There were plenty of Black baseball players growing up playing in the local Babe Ruth League, Ross said, but once he hit high school, the numbers dropped, and it became an alarming decline the higher he advanced.
Milwaukee Brewers All-Star closer Devin Williams said that none of his close friends even played baseball while growing up in St. Louis.
“I didn’t even think Black people played baseball until I got out of St. Louis and went down South,’’ Williams said. “Those kids all played baseball and football. In St. Louis, it was all basketball and football. The select leagues I was in, I never saw any Black kids.
“I just think the inner-city kids today are being priced out of the game period, and there’s not that many playing to begin with.
“We need to do a better job to make this be a cooler sport, to appeal to the youth, and not be stuck in like old-time mindset.’’
The new rules changes, which have quickened the game by 30 minutes, with offense rising, a dramatic increase in stolen bases, and athleticism being highlighted on defense with the banning of infield shifts, could perhaps increase interest, too.
“I think the rule changes will have an impact for sure,’’ Sabathia said. “Teams may have to draft more athletes, more people what they call, ‘raw.’ The field is more wide open now.’’
MLB, trying to increase early exposure for kids, invited 28 players from ages 15-16, to be at their inaugural “The Program” in June at the Jackie Robinson Training complex in Vero Beach, Florida.
It will be reminiscent of the old Kansas City Royals academy that produced Royals great Frank White and Atlanta third-base coach Ron Washington. The kids will live at the complex and compete in tournaments for a month against in front of college and professional scouts.
“You’re starting to see the pipeline develop, especially in a place like Atlanta,’’ Reagins said, “but our job is to create the opportunities. They need to get exposure from scouts and college coaches. That’s my focus. There are plenty of talented players, but they don’t always get placed in the right environments to get seen.’’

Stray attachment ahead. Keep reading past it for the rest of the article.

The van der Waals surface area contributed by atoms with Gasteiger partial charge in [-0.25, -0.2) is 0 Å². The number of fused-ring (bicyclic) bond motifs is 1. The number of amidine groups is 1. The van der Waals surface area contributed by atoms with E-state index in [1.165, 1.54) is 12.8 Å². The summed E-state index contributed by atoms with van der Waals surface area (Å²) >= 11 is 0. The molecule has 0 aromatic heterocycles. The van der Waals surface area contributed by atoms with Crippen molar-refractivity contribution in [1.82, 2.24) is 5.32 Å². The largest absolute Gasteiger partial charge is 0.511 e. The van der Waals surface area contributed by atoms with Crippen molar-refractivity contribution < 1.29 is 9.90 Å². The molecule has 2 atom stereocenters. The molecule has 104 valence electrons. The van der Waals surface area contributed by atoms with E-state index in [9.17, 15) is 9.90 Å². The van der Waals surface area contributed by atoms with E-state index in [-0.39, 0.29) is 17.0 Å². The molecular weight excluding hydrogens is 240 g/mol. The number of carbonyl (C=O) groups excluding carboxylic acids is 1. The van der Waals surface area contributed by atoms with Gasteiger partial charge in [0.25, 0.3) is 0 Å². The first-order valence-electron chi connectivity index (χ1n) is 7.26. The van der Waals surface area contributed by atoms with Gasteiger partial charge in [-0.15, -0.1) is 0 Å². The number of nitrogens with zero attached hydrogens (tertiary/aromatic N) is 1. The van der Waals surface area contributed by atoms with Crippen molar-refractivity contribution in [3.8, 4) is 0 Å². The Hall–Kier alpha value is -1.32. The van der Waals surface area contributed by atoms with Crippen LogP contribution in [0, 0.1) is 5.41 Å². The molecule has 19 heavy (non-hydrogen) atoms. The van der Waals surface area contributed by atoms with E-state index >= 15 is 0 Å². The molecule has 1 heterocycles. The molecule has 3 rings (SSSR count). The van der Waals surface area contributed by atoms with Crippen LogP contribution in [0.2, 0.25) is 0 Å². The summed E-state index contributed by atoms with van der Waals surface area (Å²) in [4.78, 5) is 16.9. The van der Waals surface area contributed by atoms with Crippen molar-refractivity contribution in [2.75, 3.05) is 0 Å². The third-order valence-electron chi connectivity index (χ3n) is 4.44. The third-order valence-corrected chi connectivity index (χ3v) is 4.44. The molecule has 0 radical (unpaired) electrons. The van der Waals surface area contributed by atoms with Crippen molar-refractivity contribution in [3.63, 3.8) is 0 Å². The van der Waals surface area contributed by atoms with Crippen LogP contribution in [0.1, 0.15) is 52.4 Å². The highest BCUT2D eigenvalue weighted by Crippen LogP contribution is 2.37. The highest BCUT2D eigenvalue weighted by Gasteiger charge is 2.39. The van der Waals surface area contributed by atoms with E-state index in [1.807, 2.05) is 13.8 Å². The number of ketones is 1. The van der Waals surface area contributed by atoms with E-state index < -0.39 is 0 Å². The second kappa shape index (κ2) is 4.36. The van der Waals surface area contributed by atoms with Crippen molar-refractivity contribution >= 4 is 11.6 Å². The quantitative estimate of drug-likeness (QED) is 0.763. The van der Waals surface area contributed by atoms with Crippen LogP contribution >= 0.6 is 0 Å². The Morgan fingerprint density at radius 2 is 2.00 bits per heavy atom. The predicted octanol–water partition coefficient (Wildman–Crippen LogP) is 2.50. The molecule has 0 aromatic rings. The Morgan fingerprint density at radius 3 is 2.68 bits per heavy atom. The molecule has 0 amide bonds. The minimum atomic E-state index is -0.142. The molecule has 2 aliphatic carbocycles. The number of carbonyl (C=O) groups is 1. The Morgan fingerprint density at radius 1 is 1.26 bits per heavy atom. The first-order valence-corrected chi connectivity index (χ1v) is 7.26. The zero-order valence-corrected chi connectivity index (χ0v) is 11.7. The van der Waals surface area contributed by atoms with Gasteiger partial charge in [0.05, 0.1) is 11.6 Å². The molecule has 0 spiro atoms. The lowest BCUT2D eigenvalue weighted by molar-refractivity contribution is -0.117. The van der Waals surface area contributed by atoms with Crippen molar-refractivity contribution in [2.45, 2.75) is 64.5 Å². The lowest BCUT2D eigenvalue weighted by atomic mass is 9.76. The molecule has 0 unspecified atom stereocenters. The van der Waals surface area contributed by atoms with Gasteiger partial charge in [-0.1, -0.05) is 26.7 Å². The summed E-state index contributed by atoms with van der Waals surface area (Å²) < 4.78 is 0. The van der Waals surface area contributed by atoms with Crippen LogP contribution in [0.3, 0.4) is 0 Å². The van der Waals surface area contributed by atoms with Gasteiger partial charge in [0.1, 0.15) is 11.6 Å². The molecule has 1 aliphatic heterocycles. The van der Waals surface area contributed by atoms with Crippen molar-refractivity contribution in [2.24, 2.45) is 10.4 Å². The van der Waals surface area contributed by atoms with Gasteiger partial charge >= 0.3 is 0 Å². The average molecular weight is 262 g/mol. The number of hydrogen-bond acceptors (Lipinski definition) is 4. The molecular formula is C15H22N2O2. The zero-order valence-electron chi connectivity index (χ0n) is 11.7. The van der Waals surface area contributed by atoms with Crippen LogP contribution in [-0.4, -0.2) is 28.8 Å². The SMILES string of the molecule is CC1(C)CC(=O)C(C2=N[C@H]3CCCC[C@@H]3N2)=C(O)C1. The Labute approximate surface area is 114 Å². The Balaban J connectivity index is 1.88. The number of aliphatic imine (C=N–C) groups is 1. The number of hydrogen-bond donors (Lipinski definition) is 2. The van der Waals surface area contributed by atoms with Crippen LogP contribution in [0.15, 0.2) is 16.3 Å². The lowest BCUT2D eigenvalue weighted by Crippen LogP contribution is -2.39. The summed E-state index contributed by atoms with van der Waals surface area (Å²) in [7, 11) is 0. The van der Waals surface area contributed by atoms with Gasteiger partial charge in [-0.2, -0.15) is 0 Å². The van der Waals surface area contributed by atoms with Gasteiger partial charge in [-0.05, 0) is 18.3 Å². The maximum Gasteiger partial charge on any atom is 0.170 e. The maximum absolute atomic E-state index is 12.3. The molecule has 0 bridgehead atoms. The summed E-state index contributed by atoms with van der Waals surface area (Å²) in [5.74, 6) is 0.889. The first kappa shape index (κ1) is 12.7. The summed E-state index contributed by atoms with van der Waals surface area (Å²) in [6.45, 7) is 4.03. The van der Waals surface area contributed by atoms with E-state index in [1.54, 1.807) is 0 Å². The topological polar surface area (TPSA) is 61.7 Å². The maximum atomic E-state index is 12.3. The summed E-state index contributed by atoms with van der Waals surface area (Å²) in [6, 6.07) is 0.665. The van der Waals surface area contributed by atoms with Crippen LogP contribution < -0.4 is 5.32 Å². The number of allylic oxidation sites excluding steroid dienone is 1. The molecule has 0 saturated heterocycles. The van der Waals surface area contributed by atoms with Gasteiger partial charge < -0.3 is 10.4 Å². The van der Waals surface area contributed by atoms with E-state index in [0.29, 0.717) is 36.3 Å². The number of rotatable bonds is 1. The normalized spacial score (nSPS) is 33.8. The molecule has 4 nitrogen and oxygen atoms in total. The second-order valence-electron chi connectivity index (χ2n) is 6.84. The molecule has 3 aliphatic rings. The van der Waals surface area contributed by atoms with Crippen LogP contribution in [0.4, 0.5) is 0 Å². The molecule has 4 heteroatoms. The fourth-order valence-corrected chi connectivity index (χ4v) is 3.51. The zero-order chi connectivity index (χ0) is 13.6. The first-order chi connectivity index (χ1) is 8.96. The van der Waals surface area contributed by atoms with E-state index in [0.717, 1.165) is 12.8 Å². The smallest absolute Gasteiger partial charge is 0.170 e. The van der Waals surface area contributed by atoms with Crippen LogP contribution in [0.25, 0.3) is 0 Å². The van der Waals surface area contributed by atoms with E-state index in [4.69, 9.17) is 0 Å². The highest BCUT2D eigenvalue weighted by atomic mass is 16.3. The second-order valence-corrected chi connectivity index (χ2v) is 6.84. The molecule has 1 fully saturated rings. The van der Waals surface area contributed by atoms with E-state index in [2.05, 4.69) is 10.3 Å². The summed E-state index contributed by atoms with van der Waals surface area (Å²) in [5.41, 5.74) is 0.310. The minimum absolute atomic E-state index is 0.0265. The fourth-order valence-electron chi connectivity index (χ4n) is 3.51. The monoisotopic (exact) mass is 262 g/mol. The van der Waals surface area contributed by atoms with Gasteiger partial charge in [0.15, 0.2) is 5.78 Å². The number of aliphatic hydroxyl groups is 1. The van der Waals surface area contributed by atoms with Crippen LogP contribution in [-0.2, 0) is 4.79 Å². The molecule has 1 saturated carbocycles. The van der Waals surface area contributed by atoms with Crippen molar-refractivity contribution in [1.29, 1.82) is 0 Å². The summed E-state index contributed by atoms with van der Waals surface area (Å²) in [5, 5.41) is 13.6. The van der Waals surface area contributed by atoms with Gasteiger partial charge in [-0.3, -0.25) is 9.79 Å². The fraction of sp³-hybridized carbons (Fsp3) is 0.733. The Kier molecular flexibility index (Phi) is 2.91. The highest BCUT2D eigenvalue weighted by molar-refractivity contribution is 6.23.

“We have to continue to invest and provide resources for these programs, and get those decision-makers involved from teams. I’m having those conversations with a lot of these GMs and presidents, and guys have been open to hearing me out, but we’ve got to continue to do more.’’
If it was just about spending $15,000 to $20,000 for kids to play travel ball and travel to tournaments across the country, a player like 21-year veteran LaTroy Hawkins never would have been discovered in Gary, Indiana.
“We didn’t have travel ball, summer ball, legion ball, daddy ball, and all of that,’’ Hawkins said. “That started to make baseball expensive, a sport minorities couldn’t afford to play in the United States. If that was the case when I grew up, I definitely would have chosen basketball.’’
This is why it was important for Hawkins to travel back home to speak to the kids on the ID Tour in Gary, hoping that more players will come out to show their support, particularly the active players.
“I don’t know if these kids understand the dream of being a Major Leaguer is attainable in my area,’’ said Hawkins, who was a catcher growing up before being converted to a pitcher. “I wasn’t even supposed to be there, but once I heard it was coming to my hometown, I knew I had to go. I think the concept is genius. You go around, try to identify talent and a skillset that will play well on a baseball field, and have kids playing with other kids that look just like them.
“I think it’s important for the generation we’re trying to bring in to guys they see on TV right now. I’ve been retired for seven years now, but it would be a huge boost having some of these guys that are playing now come to these showcase camps.’’
The Players Alliance is trying to create that awareness, and increase opportunities for kids in Black communities, providing scholarships, grants, equipment, and new fields for about 9,000 players across the country. They will join the Houston Astros and Texas Rangers on Saturday and host 75 Black high-school baseball and softball players for a clinic, while former Cy Young winner David Price will auction his 2020 World Series ring to benefit The Players Alliance foundation.
“We can see the passion the players have for this mission,’’ Sabathia said. “We’re all in this together, Black, White, Latin, everyone. We’re bringing an awareness to the program that this is an avenue for kids, our game is a welcoming game for everyone, and a game they can play.
“The efforts are being made. We can see the results. Now, we need to see those numbers.’’
Follow Nightengale on Twitter: @Bnightengale